The instructional design of study abroad is about the intentional intervention of educators in what students do during a structured international education experience. Sometimes this includes time before the students travel and even time after they return. Mostly, this happens through classes that students take at a college or university, and during travel to an international location. This experience might be a single class for a few days, or a few weeks, or four or five classes for a whole semester, or even year. In significant ways students take away different outcomes from the experience; from the friends they make, who they live with, what they do in their free time, their urban/rural environment, to their own goals and intentions, and the desired lessons they wanted when they started their study abroad. Study abroad is, by definition, “an educational programme whereby U.S. students go abroad for part of their degree for which they receive credits that transfer back into their scheme of study” (Woolf, 2011), and therefore, designed by instructors and administrators at educational institutions.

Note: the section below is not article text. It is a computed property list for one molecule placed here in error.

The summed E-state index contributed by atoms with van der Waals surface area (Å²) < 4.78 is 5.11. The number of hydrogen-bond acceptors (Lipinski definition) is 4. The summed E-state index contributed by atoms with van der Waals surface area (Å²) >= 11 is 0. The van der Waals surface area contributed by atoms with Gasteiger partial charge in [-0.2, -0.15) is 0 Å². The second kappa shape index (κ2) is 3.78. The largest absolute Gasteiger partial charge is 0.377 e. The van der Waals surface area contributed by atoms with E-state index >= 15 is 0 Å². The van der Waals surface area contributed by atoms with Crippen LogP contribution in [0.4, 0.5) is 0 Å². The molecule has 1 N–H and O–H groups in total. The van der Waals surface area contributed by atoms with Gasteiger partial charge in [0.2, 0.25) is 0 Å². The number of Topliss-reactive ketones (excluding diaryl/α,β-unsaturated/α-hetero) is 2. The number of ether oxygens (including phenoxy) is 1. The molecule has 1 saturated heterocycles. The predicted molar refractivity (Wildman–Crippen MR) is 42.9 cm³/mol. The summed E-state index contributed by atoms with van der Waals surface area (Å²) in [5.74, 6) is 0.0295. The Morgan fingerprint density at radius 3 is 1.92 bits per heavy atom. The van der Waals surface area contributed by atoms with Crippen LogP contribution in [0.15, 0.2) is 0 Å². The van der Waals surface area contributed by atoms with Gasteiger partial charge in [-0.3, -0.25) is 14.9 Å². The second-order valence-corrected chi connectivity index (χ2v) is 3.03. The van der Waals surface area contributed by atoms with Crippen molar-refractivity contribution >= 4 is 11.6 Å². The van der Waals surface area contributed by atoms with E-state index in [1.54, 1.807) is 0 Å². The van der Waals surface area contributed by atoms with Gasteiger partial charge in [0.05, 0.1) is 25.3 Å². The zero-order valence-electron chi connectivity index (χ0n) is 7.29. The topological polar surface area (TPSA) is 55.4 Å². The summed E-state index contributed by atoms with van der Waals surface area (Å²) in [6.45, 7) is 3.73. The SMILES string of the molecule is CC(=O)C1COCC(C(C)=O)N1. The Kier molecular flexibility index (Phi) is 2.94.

One model is embedded faculty-led study abroad. This model combines classroom based instruction at the student’s home university with study abroad instruction during the course of the class. This embedded model of study abroad often shortens the international experience to 7 to 14 days, over which the instructor and students travel together. The doctoral work that I have carried out at the University of Delaware’s School of Education considers this model of study abroad teaching and learning. For a bibliographical resources on the instructional design of study abroad see my works cited.